Statement 05/09/2001

Senteces about Rafael França - Regina Silveira and Arlindo Machado

"...Rafael França’s prints were all similar, for him the important thing was seriality, the small differences, the in depth exploration of the same topic... This seriality, and the fact that the he always maintained the issues of time and of transformation present, brought his work over to video." "His production was vertiginous. Actually, he knew how to wrap up all these media: the street interventions, the prints, the books, the photocopies, the video. I think the Rafael was an artist with this capacity." Regina Silveira "What Rafael sought was creating fiction, but not by resorting to those seduction resources that cinema or television use to capture the spectator. So Rafael França’s videos are totally de-dramatised, they constitute a Brechtian resource in the manner of video, and not in the manner of theatre." "Rafael França is a character in his own videos, independently of the fact of him being physically there or not. For, even when an actor is playing the role, the actor is in fact playing Rafael França. That is, the universe which is being staged in França’s videos is a personal universe.... Few Brazilian artists have such a systematic oeuvre, so coherent." Arlindo Machado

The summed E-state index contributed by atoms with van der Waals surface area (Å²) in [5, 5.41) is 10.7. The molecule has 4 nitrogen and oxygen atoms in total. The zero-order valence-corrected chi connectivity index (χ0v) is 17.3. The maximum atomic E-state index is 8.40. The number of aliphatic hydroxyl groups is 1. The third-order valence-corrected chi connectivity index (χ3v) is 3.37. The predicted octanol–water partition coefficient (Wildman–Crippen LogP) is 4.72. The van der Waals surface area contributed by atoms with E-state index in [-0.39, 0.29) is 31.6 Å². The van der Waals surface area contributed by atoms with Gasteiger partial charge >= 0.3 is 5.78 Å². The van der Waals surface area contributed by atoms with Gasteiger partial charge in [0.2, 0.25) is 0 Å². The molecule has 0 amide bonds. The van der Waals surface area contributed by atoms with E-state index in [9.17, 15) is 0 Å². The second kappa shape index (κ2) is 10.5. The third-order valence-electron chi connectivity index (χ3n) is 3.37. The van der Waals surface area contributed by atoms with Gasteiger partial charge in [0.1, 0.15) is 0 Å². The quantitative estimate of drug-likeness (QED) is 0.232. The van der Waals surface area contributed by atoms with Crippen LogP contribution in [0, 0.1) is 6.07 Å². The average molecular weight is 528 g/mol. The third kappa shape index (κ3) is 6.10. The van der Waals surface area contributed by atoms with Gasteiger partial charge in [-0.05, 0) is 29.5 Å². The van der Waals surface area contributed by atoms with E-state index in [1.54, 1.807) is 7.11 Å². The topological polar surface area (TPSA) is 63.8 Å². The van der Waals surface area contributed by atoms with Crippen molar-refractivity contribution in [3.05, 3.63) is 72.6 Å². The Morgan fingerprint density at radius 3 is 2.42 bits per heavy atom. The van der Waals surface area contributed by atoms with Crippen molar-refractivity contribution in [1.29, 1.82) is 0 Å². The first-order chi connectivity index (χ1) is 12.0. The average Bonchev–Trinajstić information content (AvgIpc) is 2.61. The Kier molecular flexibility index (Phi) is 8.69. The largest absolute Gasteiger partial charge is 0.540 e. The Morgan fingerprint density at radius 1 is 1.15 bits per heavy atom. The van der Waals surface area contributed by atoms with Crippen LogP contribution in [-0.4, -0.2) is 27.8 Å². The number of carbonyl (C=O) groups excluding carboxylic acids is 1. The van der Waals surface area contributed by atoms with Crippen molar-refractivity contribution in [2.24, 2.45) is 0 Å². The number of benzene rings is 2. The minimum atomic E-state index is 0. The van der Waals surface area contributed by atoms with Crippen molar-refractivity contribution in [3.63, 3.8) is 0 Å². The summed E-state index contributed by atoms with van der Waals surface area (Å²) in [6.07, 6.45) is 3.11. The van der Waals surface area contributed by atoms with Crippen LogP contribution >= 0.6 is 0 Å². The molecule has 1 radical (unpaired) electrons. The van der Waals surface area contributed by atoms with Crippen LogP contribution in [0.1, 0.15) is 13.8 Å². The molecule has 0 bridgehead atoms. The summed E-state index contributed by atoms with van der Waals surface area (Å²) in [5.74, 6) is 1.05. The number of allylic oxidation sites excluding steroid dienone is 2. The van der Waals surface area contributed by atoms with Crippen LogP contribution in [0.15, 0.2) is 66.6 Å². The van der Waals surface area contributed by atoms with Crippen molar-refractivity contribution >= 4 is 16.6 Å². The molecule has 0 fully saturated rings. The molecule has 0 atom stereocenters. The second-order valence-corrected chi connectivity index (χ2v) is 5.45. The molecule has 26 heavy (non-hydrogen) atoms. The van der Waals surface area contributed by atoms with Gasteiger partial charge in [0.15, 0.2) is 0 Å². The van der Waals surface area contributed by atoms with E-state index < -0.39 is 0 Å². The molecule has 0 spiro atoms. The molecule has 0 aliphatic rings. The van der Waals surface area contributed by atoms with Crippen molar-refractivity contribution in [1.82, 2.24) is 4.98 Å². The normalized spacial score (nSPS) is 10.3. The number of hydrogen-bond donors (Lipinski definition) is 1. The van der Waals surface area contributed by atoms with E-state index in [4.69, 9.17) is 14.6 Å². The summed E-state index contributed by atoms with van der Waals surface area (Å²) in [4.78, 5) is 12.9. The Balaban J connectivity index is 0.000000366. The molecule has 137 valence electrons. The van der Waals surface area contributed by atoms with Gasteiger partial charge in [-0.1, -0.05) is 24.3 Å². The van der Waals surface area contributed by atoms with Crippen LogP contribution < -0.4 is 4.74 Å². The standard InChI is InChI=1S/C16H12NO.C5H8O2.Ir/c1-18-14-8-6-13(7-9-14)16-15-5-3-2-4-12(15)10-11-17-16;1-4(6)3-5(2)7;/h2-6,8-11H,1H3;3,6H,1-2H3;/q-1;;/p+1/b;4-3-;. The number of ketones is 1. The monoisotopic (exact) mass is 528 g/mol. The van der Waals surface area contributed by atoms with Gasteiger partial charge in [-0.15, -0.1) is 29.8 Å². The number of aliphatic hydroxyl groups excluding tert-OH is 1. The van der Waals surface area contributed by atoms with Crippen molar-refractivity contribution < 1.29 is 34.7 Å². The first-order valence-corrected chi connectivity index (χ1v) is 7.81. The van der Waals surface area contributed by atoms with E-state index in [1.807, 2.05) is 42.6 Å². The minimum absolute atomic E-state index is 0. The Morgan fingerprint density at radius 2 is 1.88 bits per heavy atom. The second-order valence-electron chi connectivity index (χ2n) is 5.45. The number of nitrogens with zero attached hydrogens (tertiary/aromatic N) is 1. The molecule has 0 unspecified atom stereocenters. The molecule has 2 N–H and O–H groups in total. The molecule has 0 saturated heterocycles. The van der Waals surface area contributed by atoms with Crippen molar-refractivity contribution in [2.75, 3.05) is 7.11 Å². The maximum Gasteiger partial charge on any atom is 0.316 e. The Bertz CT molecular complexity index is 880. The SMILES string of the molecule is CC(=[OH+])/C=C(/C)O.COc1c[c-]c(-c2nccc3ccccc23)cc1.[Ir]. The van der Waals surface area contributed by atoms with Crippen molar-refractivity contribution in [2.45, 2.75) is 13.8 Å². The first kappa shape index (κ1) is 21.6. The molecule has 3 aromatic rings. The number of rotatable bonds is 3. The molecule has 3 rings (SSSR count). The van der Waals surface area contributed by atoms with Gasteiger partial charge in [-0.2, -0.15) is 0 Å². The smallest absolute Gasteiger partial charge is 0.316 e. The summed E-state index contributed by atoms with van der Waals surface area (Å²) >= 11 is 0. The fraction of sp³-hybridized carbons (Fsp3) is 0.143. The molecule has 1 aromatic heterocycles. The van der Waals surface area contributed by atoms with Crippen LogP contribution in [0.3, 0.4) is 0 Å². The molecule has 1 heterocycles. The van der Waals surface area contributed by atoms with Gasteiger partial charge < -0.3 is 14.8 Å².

Associação Cultural Videobrasil

Essay Arlindo Machado, 2001

Rafael França: Work as Testament